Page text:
After Zappos hack, how to protect yourself online

Another week, another computer security breach. Hackers broke into a Zappos server in Kentucky Sunday night, giving them access to personal records of 24 million Zappos customers -- which means if you've ever used the site, you're probably a victim too.

Actually, if you've ever been online, the chances are pretty good that some malevolent person has captured personal information about you and tried to break into your personal computer or credit card account.

Although the criminals were after more than your shoe size, they apparently did not get full credit card numbers, but an investigation is underway. More disturbing, Zappos is owned by Amazon, which demonstrates that even the biggest online players are vulnerable to attack.

So what can you do to protect yourself? Here are some important reminders:

Use a Tough Password: Yes, we're always being reminded not to use the name of our pet snake or favorite fast food as a password, but who can remember 50 different passwords for all those Web sites that require registration? The best advice is to rotate through a series of passwords, changing them on a regular basis. But most important of all is to create one really difficult password and use it only for your e-mail account.

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The reason is that many sites check password changes or send account access confirmations to e-mail accounts. If a hacker has access to your e-mail, he'll basically have access to everything from your bank account to your Amazon shopping cart. To make your e-mail password tough to crack use a mix of letters and numbers that's at least 8 characters long. And, no, combining Fluffy's name with your birthday does not count.

Get a Credit Report: You're entitled to get at least one free credit report a year, which will tell you if someone has opened a spurious credit card or loan in your name. You can also get a free report in many states if you've recently been turned down for a job (and who hasn't been rejected in this economy?). These reports are absolutely free, so don't fall for that ad campaign that offers "free" reports but actually makes you pay. Just contact one of the three reporting companies--Equifax, Experian, or TransUnion -- yourself and get a truly free report. Better yet, put an annual reminder in your calendar so you don't forget next year.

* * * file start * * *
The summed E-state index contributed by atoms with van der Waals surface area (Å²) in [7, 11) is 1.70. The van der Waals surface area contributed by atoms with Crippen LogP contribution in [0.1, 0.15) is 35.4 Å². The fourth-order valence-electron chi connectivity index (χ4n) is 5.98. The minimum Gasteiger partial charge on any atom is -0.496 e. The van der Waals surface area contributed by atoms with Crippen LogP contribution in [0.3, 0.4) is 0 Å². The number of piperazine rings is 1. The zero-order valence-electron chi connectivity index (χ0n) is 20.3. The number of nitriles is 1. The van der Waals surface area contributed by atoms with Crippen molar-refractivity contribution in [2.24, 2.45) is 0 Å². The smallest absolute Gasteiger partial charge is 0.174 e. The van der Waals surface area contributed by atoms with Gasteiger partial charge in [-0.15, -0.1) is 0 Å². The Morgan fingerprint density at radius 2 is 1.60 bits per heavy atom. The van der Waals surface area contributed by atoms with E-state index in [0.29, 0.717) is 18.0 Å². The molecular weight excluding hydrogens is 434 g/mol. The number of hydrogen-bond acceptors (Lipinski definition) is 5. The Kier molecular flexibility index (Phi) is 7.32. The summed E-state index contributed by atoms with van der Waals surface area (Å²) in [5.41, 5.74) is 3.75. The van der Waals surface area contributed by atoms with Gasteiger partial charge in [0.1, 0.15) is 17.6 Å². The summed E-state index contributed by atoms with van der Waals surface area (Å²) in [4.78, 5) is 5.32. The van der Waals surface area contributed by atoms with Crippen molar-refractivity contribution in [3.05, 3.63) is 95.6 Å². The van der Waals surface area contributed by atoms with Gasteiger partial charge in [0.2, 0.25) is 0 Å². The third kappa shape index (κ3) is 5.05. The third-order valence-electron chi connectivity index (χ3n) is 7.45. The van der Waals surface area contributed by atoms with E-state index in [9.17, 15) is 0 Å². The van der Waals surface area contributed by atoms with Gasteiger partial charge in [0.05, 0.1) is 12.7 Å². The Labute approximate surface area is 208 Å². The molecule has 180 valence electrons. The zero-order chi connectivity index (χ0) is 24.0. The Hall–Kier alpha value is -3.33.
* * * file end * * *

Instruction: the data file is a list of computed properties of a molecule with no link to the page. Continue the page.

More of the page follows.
Update Your Software: Several recent online security studies report that over 90 percent of successful malware and hacking attacks are the result of consumers using old software. You don't have to buy new software to stem the threat. All you have to do is install the free updates. The reason is that most of these updates include security patches for known holes that hackers use to access systems. Patching all your programs can be about as much fun as white-knuckling it through a snow storm. Fortunately, hackers mainly target four popular programs, which you should update regularly: Java, Adobe Acrobat, Adobe Flash, and Microsoft's Internet Explorer.

Get An Anti-virus Shot: It's true that if you're really careful, never use a social networking site, and never open a video or e-mail online, you can avoid viruses. The rest of us should use some sort of anti-virus software. There are free programs from reputable firms such as Avast and Bitdefender. Use one of their offerings.

Don't Click That E-mail: Zappos is sending every one of its affected customers a warning e-mail. However, more often than not such "official" e-mails are from hackers (for example, "We've had a security problem. Please change your password."). These fraudulent e-mails can be virtually indistinguishable from legitimate missives, including identical graphics, logos, and authentic looking return e-mail addresses. I recommend never clicking on links in such e-mails. Instead, open a separate browser window and go directly to, say, your bank's official site. If there's a important notice, you'll find it there.

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